On The Radio Columns: January 2007 Archives

By: Mike Austerman

On The RadioEither there is something big brewing at talk WKRK-FM (97.1) or they intend on burning out hosts Jay Towers and Bill McAllister with their current time slot of 9 a.m. - 3 p.m. Six hours is a long time to host a free-flowing talk program like “Motor City Middays,” not to mention all the time that must go in to preparing for such a long show. Even the top stars of talk radio are usually only asked to host three or four hours each day — how much can be expected over the long haul for Towers and McAllister? I honestly don’t know how Towers does it with his additional responsibilities as a weekend features reporter for Fox 2.

Now with the removal of Michelle McKormick from the Live 97.1 Free FM midday show has to have made it that much harder on both remaining hosts. With her departure, WKRK no longer has any female hosts during weekdays — and without any female perspective, aside from occasional callers, it seems that WKRK is fighting even harder for the same male-dominated audience as sister station sports WXYT-AM (1270). And both stations have passed out more than their share of pink slips in the past few weeks.

 

By: Mike Austerman

On The RadioAmong the North American International Auto Show buzz this week, the backers of HD (high definition) radio have been marketing their product in full force to raise awareness of this still relatively young technology. A mobile HD radio promotion kicked off Wednesday at Cobo Center and will be up and running through the full run of the show. Now’s your chance to learn more about what many in the radio industry are hoping will be a savior for traditional broadcasters in their battle to keep the attention of listeners that increasingly get their music and information from other sources.

Rock WRIF-FM (101.1) also is going all out in the promotion of HD radio. Starting at 6 a.m. Saturday through 9 p.m. Jan. 21, the Riff 2 digital-only side-band channel will move onto the main ’RIF analog frequency. This way, everyone with a regular FM radio can experience an eclectic mix of local artists, alternative, hiphop, punk and indie-rock hosted by Riff 2’s on-air staff, which includes Suzy Cole, Mark Pennington, Trey and Hightower.
The event, which I believe is a first for any station anywhere, will likely cause the ’Rif phone lines to light up with confused and/or shocked listeners.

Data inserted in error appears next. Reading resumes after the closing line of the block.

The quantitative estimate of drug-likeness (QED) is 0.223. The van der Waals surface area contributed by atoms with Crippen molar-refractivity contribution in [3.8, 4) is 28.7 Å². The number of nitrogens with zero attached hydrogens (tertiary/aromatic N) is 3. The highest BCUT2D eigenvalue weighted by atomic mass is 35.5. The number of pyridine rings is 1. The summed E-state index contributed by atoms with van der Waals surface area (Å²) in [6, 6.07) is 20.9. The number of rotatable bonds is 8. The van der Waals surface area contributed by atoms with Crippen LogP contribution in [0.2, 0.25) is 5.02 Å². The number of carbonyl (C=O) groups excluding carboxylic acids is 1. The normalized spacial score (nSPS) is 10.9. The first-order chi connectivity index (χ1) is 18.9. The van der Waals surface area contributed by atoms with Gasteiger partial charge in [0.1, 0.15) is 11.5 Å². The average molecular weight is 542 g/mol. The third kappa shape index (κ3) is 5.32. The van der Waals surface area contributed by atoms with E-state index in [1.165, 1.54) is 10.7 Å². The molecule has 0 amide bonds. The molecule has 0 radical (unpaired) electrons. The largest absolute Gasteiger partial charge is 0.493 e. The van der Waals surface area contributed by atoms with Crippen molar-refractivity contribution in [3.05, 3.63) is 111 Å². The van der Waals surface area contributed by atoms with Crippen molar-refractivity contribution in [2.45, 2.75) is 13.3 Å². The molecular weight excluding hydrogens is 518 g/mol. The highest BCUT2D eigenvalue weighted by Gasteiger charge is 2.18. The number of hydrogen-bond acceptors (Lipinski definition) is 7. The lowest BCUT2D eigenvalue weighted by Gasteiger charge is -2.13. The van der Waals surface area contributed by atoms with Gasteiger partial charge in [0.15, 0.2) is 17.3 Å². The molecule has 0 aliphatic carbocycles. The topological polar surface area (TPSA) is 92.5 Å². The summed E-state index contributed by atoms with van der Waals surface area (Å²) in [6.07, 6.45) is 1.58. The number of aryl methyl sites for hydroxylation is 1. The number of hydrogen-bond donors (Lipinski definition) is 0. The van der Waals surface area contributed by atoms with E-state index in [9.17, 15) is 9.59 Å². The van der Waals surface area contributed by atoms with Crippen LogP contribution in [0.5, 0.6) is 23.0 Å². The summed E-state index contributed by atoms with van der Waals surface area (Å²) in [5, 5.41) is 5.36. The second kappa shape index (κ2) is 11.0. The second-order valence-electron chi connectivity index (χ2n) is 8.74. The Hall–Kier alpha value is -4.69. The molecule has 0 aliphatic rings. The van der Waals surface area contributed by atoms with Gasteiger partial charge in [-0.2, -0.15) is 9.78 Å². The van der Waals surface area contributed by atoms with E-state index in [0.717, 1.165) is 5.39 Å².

By: Art Vuolo

On The RadioOne of my favorite columnists was the late Bob Talbert who, although not a media writer, often penned his thoughts about radio and did a considerable amount of “thinking out loud.” That’s just what I’m going to do on this cold winter’s Sunday.

Eight days ago I stepped off a beautiful Royal Caribbean cruise ship after a week of nice warm weather, overeating and trying to relax. It seemed surreal that I could flip on my portable XM radio and, in the middle of acres of blue Caribbean waters, dial up the Detroit channel and hear local weather reports and just how heavy the traffic was on I-696 through Oak Park.

 • • • • • • • • 

The major buzz seems to still surround all the changes at hot talk WKRK-FM (97.1), the new home of the Tigers and Red Wings that’s also been carrying the Lions. The only major team missing is the Pistons, which will remain on sports WDFN-AM (1130).

 

By: Mike Austerman

On The RadioEver since it was revealed that a radio station contest in Sacramento, Calif., resulted in the death of one participant from water intoxication, the radio industry has been buzzing about the incident and its aftermath.

Jennifer Strange, a 28-year old mother of three young children, died after consuming what’s estimated as nearly 2 gallons of water in an attempt to win a video game console for her kids. The idea was for contestants to hold out on visiting the restroom for as long as possible and the last one to “go wee” would claim a Nintendo Wii.

Many portions of the contest that day have been rebroadcast on the Internet, and it’s clear that the employees of the station involved, KDND-FM, received warnings about the possibility of such a tragedy from listeners but did little to either halt the competition or provide Strange with medical attention.

Ten KDND employees involved in the stunt were fired and, not surprisingly, lawsuits are being filed, along with a criminal investigation.

Fortunately, these kinds of radio-assisted tragedies are few and far between, and it’s apparent that managers of our local radio stations have a good understanding that protecting listeners from this kind of harm is in everyone’s best interest.

 

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About this Archive

This page is a archive of entries in the On The Radio Columns category from January 2007.

On The Radio Columns: February 2007 is the next archive.

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